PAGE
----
Are you thinking of using geogrids in your pavements to improve the performance of the pavement or perhaps reduce the pavement thickness but still achieve your performance targets?
Here are five quick things you need to know before you make your decision.
1. Performance is the true metric, not lab tests.
This may seem intuitive, but it is quite difficult to impress on the engineering community that geogrid index properties such as strength and stiffness are difficult to correlate with the performance benefits. The only real way of knowing if a geogrid WILL work is to put it into a pavement and measure or observe its performance. Due to the number of variables involved in pavement design and construction: particle size, geogrid interaction, subgrade strength/stiffness, variation in wheel loads, etc, continuous testing supported by extensive case studies are needed to build confidence in a particular solution with geogrids.
2. Performance enhancement of geogrids in pavements continues to evolve. Research is an open-ended endeavour.
Point 1 feeds into Point 2, since it begs the question: if lab test results can’t be used to indicate performance how do we incorporate the performance in the design? Fortunately, geogrid technology has a long history and although we are continuing our research; we know enough that we can make reliable estimates of improvements. However, it is acknowledged that we can do better. In fact, publications, such as AASHTO R50-09, explicitly state that improvements from geogrids are derived empirically and should be derived from full-scale trafficking tests. Tensar’s TriAx geogrids were developed only recently in 2007 but the knowledge was built upon 30 years of experience with biaxial geogrids, and we are still learning new things about geogrids every day. Some day we expect that pavement design with geogrids will be fully quantified and the effect would be modelled directly, but until then, we can already make substantial savings in pavement designs. This link will bring you to see how we use our research to develop existing design methods in this information bulletin.
3. Manufacturer declarations matter, back up the marketing with facts and numbers.
Geogrid manufacturers use terms interchangeably, terms such as stabilisation, reinforcement, interlock, flexible geogrids, rigid geogrids, stiffness, radial secant stiffness, strength, radial secant stiffness ratios and the list goes on. There is very little consensus on what each of these terms mean in the context of a marketing publication. To help distinguish from different geogrids, terms are introduced, sometimes at a rather rapid rate which confuse the market. The recent publication of ISO 10318 has helped to define some mechanism of actions which point to the intended application of a geogrid which can help consultants in their discussions with manufacturers.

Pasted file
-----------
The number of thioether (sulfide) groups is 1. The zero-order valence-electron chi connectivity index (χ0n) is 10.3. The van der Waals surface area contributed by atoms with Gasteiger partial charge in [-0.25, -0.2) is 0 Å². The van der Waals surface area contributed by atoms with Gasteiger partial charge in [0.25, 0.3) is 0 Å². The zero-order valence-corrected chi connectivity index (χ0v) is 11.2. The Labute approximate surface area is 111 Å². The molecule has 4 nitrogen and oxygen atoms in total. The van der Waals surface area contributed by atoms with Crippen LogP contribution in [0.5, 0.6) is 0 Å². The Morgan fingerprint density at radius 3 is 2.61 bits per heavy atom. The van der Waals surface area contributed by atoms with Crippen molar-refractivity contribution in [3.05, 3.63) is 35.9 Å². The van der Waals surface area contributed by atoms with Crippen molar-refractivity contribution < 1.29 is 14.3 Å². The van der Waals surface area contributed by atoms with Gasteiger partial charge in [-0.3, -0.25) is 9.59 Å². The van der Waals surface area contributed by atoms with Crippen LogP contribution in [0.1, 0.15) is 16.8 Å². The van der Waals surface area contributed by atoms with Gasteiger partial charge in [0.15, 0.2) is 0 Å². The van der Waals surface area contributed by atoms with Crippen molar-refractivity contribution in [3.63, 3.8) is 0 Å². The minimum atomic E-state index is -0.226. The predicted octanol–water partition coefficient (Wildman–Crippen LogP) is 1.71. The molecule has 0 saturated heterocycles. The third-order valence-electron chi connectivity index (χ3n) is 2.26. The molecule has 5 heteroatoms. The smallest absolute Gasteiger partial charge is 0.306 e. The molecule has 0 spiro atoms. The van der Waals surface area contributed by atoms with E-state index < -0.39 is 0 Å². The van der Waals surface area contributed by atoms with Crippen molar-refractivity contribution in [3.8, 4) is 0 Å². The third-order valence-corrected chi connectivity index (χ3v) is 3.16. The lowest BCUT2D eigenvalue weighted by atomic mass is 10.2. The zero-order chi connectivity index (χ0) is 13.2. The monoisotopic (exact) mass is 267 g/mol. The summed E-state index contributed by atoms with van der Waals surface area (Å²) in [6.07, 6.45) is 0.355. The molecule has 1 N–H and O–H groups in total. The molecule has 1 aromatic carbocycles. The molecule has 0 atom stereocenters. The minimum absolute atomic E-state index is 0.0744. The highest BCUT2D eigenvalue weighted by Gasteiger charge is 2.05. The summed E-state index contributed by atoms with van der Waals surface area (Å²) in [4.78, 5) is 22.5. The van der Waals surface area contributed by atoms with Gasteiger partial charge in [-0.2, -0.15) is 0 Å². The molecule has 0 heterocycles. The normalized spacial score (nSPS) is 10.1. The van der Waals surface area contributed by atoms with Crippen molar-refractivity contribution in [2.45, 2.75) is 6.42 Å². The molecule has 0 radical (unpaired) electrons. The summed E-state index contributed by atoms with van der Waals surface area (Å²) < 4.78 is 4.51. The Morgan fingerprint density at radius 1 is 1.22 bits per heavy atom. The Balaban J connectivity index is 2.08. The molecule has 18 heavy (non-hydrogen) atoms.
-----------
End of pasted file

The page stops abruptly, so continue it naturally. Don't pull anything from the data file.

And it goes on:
4. Geogrid index properties are not used in pavement design.
Which makes things understandably difficult for the end user. If I cannot use index properties as a measure of performance, how can I design with the right geogrid? There are so many confusing manufacturer publications which use the same jargon, how can the designer be sure? Well the simple answer, specification helps to guide the selection of an appropriate geogrid. We can improve specification to include performance targets which puts the onus on manufacturers to back their claims of performance improvement.
This is because no single property is indicative of performance, it is a combination of many factors. By specifying the required performance, the geogrids proposed should provide sufficient evidence that these numbers can be achieved. We would venture to say that you shouldn’t specify the geogrid beyond the index properties required to identify the product. The performance targets will be the real test and the main required metric. Click here to learn more about our premier accelerated pavement test in the USCoE.
5. All geogrids work, but they don’t all work the same way.
All geogrids are manufactured to function for a particular application, and using a geogrid for other than its intended purpose can result in disappointment and scepticism as to the efficacy of geogrids in pavements. You wouldn’t use a fork to drink soup so don’t use a geosynthetic filter grid to improve performance. You might get some benefit, but that is not what it is for. Full scale-trafficking trials, continuous, rigorous and independent testing will pave the way to greater confidence and credible designs and ultimately better pavements for everyone. To see a comparison of a wide variety of geosynthetics compared with one another click here. Get involved and get informed and the geogrid won’t let you down!
That’s the five quick points which you should know before selecting a geogrid for a pavement. Get in touch with us for more information and access to our wide body of work on pavement design and other potential applications for your project.